One of the most common questions patients and their loved ones ask is: What are the different types of dementia?
Dementia causes problems with a person’s memory, thinking, and ability to reason properly. Dementia occurs when parts of the brain, which are in charge of how we learn and retain information, holding our memories and making decisions, as well as our ability to speak and understand language, are damaged or diseased.
It is common for people to think Alzheimer’s disease is separate from dementia, or that dementia is a disease in and of itself. When in fact, Alzheimer’s is a disease that causes those affected to suffer from dementia. Dementia causes memory loss, among other symptoms, but dementia is not a disease in and of itself. Various diseases can cause dementia, but a person wouldn’t have “dementia” alone. They’d had a disease that causes dementia to occur as a side-effect.
In this article, we will discuss the various types of dementia, and how they can be treated.
What is Dementia?
Another name for dementia is neurocognitive disorder, and as mentioned before, it is not a disease itself. Instead, it is a grouping of systems that are caused by other conditions.
Alzheimer’s disease is the most common cause of dementia in the U.S. Approximately 60% to 80% of people with dementia have Alzheimer’s. That said, there are as many as 50 other causes of dementia. Unfortunately, most of the diseases that cause symptoms of dementia are incurable, but they the symptoms can improve with the right treatments.
What Causes Dementia?
As mentioned above, dementia is a term that is used to describe severe changes in the brain, usually resulting in memory loss, changes in personality and mood swings. Dementia can cause a person to no longer be able to perform daily activities.
Dementia can affect three areas of the functioning brain:
- Decision making
With those areas of the brain in mind, most cases of dementia are caused by a non-curable disease. That said, there are a few circumstances where dementia can be reversed, due to its underlying cause. Below, we’ve listed the most common causes of dementia:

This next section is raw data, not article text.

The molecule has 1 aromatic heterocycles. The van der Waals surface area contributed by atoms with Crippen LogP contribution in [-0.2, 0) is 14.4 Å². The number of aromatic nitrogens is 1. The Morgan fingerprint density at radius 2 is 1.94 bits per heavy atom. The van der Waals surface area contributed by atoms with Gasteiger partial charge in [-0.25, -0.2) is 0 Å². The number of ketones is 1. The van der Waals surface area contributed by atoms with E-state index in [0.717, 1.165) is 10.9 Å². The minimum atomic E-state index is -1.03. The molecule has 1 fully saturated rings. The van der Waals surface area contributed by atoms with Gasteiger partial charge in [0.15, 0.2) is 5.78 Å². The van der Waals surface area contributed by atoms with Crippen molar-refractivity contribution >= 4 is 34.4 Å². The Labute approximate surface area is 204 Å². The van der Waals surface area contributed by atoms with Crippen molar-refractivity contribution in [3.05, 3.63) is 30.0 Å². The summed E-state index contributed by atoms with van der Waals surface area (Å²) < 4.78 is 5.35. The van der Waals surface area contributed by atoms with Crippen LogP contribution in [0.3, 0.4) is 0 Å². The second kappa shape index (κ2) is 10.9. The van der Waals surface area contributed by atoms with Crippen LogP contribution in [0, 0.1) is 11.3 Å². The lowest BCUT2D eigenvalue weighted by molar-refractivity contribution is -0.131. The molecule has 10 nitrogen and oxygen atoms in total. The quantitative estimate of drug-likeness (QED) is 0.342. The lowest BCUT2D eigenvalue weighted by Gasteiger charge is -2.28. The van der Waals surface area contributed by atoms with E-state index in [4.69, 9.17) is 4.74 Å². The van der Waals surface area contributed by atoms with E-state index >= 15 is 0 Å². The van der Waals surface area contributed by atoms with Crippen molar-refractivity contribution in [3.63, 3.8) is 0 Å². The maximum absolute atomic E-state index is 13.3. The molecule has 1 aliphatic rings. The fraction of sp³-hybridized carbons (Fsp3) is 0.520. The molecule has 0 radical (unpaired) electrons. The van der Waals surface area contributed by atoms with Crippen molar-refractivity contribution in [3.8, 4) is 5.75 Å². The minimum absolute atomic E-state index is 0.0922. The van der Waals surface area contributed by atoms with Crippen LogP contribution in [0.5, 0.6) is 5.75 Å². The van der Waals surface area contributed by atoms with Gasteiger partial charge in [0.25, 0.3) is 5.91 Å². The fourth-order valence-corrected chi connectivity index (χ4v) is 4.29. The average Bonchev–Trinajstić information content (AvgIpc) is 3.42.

- Degenerative Neurological Diseases – Alzheimer’s disease, Parkinson’s disease, Huntington’s disease, and some of the types of sclerosis. All of these diseases get worse with time.
- Vascular Disorders – These are the types of diseases that affect one’s blood circulation to the brain.
- Traumatic brain injuries that can result from accidents, falls, concussions, etc.
- Infections that harm one’s central nervous system. These can include meningitis, HIV, and Creutzfeldt-Jakob disease.
- Long-time use of drugs or alcohol, especially excessively
- Certain types of hydrocephalus, which is a build-up of fluid in the brain
Types of Dementia
Dementia can be divided into two groups, based on which part of one’s brain is affected by it.
Cortical dementias occur when a problem with the cerebral cortex, the outer layer of the brain, is affected by certain diseases. This type of dementia affects one’s ability to remember or hold memories, as well as properly communicate. Generally speaking, people with cortical dementia usually have a severe loss of memory and are unable to remember words or understand language that they once knew and could speak and understand fluently. Alzheimer’s disease and Creutzfeldt-Jakob disease are two forms of cortical dementia.
Subcortical dementias happen due to problems in parts of the brain beneath the cortex. People who suffer from the effects of subcortical dementia tend to show changes in their thinking, and ability to